9. Mr Efficiency
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    Mr Efficiency Senior Member

    In the hydrofoils of old, the stability problem was addressed by either a "ladder" arrangement of horizontal foils either side of the boat, or in place of that, canted foils that always were only partially submerged. Further submergence, in both types, added lift, and gave a righting moment. I suppose single horizontal fully submerged foils, achieve the same with automated angle of incidence control, but that would involve a whole nuther level of complexity.
     
  10. Sassriverrat
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    Sassriverrat Junior Member

    I wonder then if the design of a very very shallow,mmmm, v foil that with a center horizontal foil in between the two diagonal foils.

    The concept being that the diagonals would be tapered down to the horizontal foil and as the boat ran faster and faster it would reduce draft until optimal speed is obtained (where the horizontal is designed). I'm sure that has likely been done and I haven't found it yet, but all the concept of staying under a monohull and not wider than the beam. Make sense?
     
  11. PAR
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    PAR Yacht Designer/Builder

    Again, look at some videos of boats on foils, things will become fairly obvious.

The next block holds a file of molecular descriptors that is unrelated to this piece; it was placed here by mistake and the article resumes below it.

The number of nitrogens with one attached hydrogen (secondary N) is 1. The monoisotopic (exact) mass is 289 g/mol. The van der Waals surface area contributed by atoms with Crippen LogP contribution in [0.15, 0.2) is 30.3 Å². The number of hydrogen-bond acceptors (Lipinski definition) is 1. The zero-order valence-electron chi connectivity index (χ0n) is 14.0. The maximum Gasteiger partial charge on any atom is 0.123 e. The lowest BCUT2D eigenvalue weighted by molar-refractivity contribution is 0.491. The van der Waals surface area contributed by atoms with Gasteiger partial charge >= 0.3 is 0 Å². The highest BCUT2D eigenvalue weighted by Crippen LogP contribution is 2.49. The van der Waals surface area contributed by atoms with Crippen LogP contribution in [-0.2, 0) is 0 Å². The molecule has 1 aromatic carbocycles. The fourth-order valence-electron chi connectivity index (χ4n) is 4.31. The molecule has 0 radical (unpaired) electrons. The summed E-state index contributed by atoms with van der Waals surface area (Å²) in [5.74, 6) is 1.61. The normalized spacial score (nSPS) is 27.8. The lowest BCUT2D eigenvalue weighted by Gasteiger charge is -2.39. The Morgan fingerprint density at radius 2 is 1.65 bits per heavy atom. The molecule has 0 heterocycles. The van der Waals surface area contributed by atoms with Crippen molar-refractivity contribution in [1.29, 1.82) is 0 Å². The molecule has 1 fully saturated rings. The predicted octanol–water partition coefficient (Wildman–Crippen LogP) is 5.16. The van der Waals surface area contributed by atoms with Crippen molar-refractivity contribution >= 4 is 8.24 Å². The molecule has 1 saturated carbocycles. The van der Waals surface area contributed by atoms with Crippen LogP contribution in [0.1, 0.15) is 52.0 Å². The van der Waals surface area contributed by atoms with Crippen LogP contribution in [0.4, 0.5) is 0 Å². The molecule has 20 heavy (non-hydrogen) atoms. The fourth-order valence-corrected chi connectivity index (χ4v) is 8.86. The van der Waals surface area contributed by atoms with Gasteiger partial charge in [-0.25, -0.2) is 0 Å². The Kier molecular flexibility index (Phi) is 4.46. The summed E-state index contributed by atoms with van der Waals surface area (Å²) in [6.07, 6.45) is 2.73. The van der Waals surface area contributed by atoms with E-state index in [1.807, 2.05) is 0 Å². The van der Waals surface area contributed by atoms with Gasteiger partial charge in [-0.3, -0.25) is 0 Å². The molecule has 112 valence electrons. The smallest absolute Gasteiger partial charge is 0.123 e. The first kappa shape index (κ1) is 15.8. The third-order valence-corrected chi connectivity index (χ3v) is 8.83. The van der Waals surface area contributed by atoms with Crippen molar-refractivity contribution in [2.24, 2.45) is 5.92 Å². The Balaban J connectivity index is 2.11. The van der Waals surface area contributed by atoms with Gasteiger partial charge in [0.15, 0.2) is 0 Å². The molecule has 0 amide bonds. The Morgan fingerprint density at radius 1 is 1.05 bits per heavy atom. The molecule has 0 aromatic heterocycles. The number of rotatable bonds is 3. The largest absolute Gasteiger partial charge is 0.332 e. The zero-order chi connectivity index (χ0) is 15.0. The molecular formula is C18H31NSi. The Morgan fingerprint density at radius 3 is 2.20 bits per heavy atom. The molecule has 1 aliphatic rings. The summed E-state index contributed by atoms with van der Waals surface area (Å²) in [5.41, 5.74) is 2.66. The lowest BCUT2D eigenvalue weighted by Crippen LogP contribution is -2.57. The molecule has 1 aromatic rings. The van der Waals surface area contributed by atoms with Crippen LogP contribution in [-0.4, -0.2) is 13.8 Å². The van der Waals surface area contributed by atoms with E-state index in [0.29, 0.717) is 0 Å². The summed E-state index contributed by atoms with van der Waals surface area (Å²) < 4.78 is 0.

12. Mr Efficiency
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    Mr Efficiency Senior Member

    Maintaining stability in both axes requires either increased lift with further immersion, or sophisticated control systems that are well beyond the scope of amateurs. And I can't see how SC propellers can be used to advantage. Your propellors need to be in the water.
     
  13. Sassriverrat
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    Sassriverrat Junior Member

    Look at the Russian foils- they don't use flight controls and fly all day without a problem. My thoughts are to make the foils no wider than the beam of the boat but to lower KG, just lower the flying height to maybe 18" above the water.

    Regarding the props- my fascination with them and this project involves the concept that the propeller will be cavitating while up in the air do to the small distance between the foil and bottom of the hull- and I want the foil being roughly at the same distance from the bottom as the hub of he prop. Make sense?
     
  14. Mr Efficiency
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    Mr Efficiency Senior Member

    The immersion of the foils will increase with added weight, your props will be fully immersed and the motors will be loaded up by the increase in blade area. I really can't see how you make it work, or even get it to lift on to the foils.
     

  15. Sassriverrat
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    Sassriverrat Junior Member

    That makes sense. So modified idea- 1. The two diagonal foils have ailerons on them- both of them in the "up" position like a v-tail airplane will help force the boat to fly- manual control of these flaps then can trim back out and further allow list control if there are ballast issues (people, fuel, water, etc) that aren't moving quickly.

    The wheels go between the foil and bottom of the hull in regards to placement (the wheel will actually be behind the foil). These wheels, combined with oversized engines, make the boat almost* over-wheeled except that once the boat takes off, it's going to be efficient. The flaps allow me to ford some extra lift at slower speeds until I fall off the foils in which, yes, she's overwheeled and I have to turn the props slower.